Blogs are a great way to build up a business, share your talent for crafting or cooking, or educate a common audience. But they are also vulnerable to attacks from spammers and hackers. So, just like you protect your computer and your email with software, passwords and spam flags, you should also protect your website from hackers and spam. Here are 7 ways you can protect yourself and your blog.
1. Content Theft
The content you write and the photos you take are protected by copyright, but that doesn’t ensure they won’t be stolen. In addition to stealing your work, people will publish your content and RSS feeds without giving you credit. You need to put safeguards in place to protect yourself. We already discussed image theft a few weeks ago. Continue to safeguard your photos with watermarking and keep searching for stolen images online.
Can you also protect your written content? Certainly! One great way I recently discovered uses a search engine optimization plugin, WordPress SEO by Yoast, which some of you may already have enabled. This is a great tool for SEO, but it will also, by default, set up a line of text for your content that you can search online. Once installed, go to the SEO menu in your blog and click the RSS link. Under Content, you will see this:
“The post %%POSTLINK%% appeared first on %%BLOGLINK%%.”
%%POSTLINK%% is code for the page name and %%BLOGLINK%% stands for the URL of your blog.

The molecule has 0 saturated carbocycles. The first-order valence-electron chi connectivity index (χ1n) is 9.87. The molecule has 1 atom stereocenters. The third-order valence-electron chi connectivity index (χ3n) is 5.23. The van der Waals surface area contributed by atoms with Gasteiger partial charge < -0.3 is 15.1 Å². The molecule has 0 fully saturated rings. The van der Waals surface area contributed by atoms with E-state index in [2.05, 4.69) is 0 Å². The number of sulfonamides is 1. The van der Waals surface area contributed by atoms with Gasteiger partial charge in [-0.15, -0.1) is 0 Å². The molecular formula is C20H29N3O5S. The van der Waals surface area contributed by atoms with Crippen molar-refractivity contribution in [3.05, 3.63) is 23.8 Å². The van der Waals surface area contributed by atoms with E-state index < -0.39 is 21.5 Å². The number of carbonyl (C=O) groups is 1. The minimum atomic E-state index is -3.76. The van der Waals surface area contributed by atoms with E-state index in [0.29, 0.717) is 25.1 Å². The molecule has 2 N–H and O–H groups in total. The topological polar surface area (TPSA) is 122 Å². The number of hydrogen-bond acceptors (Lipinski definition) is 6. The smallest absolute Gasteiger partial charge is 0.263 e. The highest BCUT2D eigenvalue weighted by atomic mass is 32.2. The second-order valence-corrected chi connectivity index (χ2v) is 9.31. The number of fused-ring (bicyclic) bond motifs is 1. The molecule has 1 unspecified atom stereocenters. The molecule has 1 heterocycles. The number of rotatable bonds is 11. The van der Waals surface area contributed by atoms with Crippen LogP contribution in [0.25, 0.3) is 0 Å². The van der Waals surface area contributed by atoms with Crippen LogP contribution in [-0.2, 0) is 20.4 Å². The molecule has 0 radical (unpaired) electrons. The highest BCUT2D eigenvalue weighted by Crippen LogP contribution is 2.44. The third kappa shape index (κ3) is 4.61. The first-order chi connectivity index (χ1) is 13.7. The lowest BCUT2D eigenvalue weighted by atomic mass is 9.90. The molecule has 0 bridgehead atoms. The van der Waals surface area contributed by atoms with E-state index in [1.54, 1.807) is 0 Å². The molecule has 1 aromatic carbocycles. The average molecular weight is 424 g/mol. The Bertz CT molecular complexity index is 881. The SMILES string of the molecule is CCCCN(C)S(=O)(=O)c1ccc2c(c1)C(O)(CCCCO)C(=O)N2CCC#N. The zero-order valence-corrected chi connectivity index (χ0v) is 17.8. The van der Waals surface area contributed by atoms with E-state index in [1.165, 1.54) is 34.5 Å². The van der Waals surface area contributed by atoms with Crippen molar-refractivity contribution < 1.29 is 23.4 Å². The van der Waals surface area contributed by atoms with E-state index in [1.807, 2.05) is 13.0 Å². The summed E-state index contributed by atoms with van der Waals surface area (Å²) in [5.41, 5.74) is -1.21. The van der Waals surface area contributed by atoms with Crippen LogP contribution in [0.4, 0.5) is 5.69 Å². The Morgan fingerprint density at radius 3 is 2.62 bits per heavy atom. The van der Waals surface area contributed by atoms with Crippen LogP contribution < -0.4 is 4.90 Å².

You can then Google “appeared first on Yourblogname.com” and it will show places your content or RSS feed appears. Some may be legitimate links, some will not. I recently found someone using my RSS feed on a questionable. If you wish for someone to remove your data, the first step is to email them and politely ask them to remove it. Many will gladly comply.
However, you may get more pushback or no response. Remember that your content refers back to you and therefore if it is published on a spammy site, you can pay the consequences. In that case, you’ll need to find the web host and write a letter of complaint to them.
You can also do a page-by-page search using Copyscape.
There, you can enter the direct link of a URL you suspect may have stolen content or your general URL and you’ll come up with a list of sites that are pulling your content. Copyscape is a reliable tool that’s been around for years and is used by web professionals, so I highly recommend it if you are concerned about your content.
Finally, it’s very basic, but while you are protected legally, a copyright message on the bottom of your blog, with the current year, is a gentle reminder to not to steal content. You can also set up a content policy to clearly lay out what people can and can’t do with your content.
2. Use Anti-Comment Spam Plugins
I covered this topic last week: you need to have plugins that protect you from spam.
Growmap Anti Spambot Plugin requires commenters to check a box thereby eliminating spambot attacks, and Akismet will sort through its spam database and flag suspicious comments as spam. If, like me, Akismet makes your site run slowly, another good one to try is the Stop Spammers Plugin, which functions similarly. This is a highly aggressive plugin, so if you do activate it, make sure you immediately go to set up and select “Check Your IP” address to ensure you are not flagged as a spammer. In addition, it integrates the API key you get from Akismet so if you are signed up with them, so are still employing their database.
3. Use Security Plugins